Getting all the soil was a trickier task – try carrying all this in one go. But I managed thanks to a wheeled platform which, again, was far far preferable to a car. This time the source was about two miles away, but the wheels made everything easier. The only trouble I had came from the rain, which made the bags slick and inclined to slip off, so I had to keep re-stacking them again.
Much of that soil made its way into the new raised bed I built, but I used some to fill additional pots and windowboxes, and to enrich an additional stretch of land alongside the house.
That plot didn’t end up producing much, and I never really thought it would. It was on the north side of the house and didn’t get much sun, and even the rain didn’t always reach it. So that’s where I planted the seeds that would have gone to waste anyway – at least they had some opportunity to live out their lives.
In the corner plot went peas, which adored the spot and grew lustily.
I gave the old raised bed on the deck entirely over to beans…
…and the new raised bed entirely to tomatoes. I put in 15 plants – too many for the space, but what can I say? I love tomatoes, and home-grown are (by far) the best.
In my pots and window-boxes, I planted garlic, cucumbers, peppers, arugula, lettuce, tomato, basil, mint, sunflowers, morning glory, carrots, gourds, cauliflower, and pumpkin. Many didn’t do that well; the tomatoes, leafy greens, carrots, flowers, and herbs did fine, but the rest performed poorly. Better soil composition, mulching, and lighting would have helped.
Still, I got to enjoy all sorts of delicious produce that year, particularly tomatoes. Have I mentioned that I love tomatoes?
In 2015, I planted with the knowledge that I’d be moving in late August, and therefore be unable to enjoy the full vegetables of my labors. So I avoided spending money on many tomato transplants, given their relative expense and their likely time of maturation. Instead, I mostly relied on seeds I already had at hand (and in some cases, bought). Hence, my ground-level bed was entirely given over to green beans – and if they ended up producing more beans than I could consume myself, well, so be it:
I could have invested in bean poles or something similar, but why bother? Hence this unruly mass. Which actually happened to harbor several tomato plants anyway, just because I’d grown tomatoes there the year before, and some of the seeds from the prior year germinated, as seeds are wont to do.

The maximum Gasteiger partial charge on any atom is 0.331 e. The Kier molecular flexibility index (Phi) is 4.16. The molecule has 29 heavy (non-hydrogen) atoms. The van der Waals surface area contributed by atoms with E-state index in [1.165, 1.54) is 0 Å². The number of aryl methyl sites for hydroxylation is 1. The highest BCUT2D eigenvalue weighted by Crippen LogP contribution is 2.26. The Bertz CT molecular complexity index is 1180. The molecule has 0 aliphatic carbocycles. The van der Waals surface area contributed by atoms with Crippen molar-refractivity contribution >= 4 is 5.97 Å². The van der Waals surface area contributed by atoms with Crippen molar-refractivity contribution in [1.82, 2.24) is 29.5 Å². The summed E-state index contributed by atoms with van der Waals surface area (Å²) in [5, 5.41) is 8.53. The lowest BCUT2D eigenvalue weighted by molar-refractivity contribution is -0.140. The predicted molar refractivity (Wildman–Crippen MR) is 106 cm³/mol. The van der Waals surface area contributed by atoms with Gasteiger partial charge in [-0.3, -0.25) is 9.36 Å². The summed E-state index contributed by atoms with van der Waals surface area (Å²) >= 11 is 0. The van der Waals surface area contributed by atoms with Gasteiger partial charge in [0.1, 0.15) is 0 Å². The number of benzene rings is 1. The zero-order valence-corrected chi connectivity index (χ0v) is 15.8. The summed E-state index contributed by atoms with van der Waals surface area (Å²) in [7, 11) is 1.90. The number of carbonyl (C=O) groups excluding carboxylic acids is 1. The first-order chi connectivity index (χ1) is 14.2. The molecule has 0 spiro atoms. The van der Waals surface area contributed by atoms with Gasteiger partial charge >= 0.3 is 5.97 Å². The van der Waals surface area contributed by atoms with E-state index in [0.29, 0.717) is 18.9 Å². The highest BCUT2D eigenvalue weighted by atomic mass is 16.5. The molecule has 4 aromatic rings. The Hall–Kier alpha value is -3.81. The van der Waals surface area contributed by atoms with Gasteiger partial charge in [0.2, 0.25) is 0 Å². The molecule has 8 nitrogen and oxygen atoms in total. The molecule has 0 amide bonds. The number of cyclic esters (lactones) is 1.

In the corner plot and the raised bed on the deck, I planted still more beans, along with a few peas.
But I couldn’t resist planting a few tomato plants after all, as well as some corn, strictly for ornamental purposes.
In the end, aside from a few carrots, I mostly harvested beans – surprise, surprise! On just about any day I could go out and pick my fill of fresh beans to eat. And they were delicious.
Eating the food you grew yourself is healthy, yes, and often delicious. But more than that, it’s delightful. There’s a magic to tending the plants and watching them grow that brings me joy regardless of whatever produce they may provide.
I yearn for the gardens yet to come.
Penguin swims 5,000 miles every year to visit Brazilian man who nursed it back to life after he found it covered in oil and dying on a beach
…Because we need more and better sex research, rather than this drivel, which Dan Savage helpfully deconstructs.
“I spoke with Helen at a conference once,” a researcher who did not wish to be identified told me in an email. “Helen said there is a single gene that will determine whether a man cheats or not. We carefully explained why this couldn’t be so.”
Fisher, like so many other hacks in the love-and-relationship racket, wants sex and love and marriage to work in a certain way—they insist it only works this one way—and this monogamist bias informs and distorts Fisher’s work.
ASASSN-15lh is the most luminous supernova ever detected; at its brightest it was approximately 50 times more luminous than the whole Milky Way galaxy, with an energy flux 570 billion times greater than the Sun. …According to Krzysztof Stanek of Ohio State University, one of the principal investigators at ASAS-SN, “If it was in our own galaxy, it would shine brighter than the full moon; there would be no night, and it would be easily seen during the day.”
I suppose it’s better to be cast as a grump in a robe than as some kind of horned Satanic figure. Oh, wait…
Chicken Moambe, Pittsburgh, late 2015:
Curried Goat, in August of 2015.
I mean, holy cow: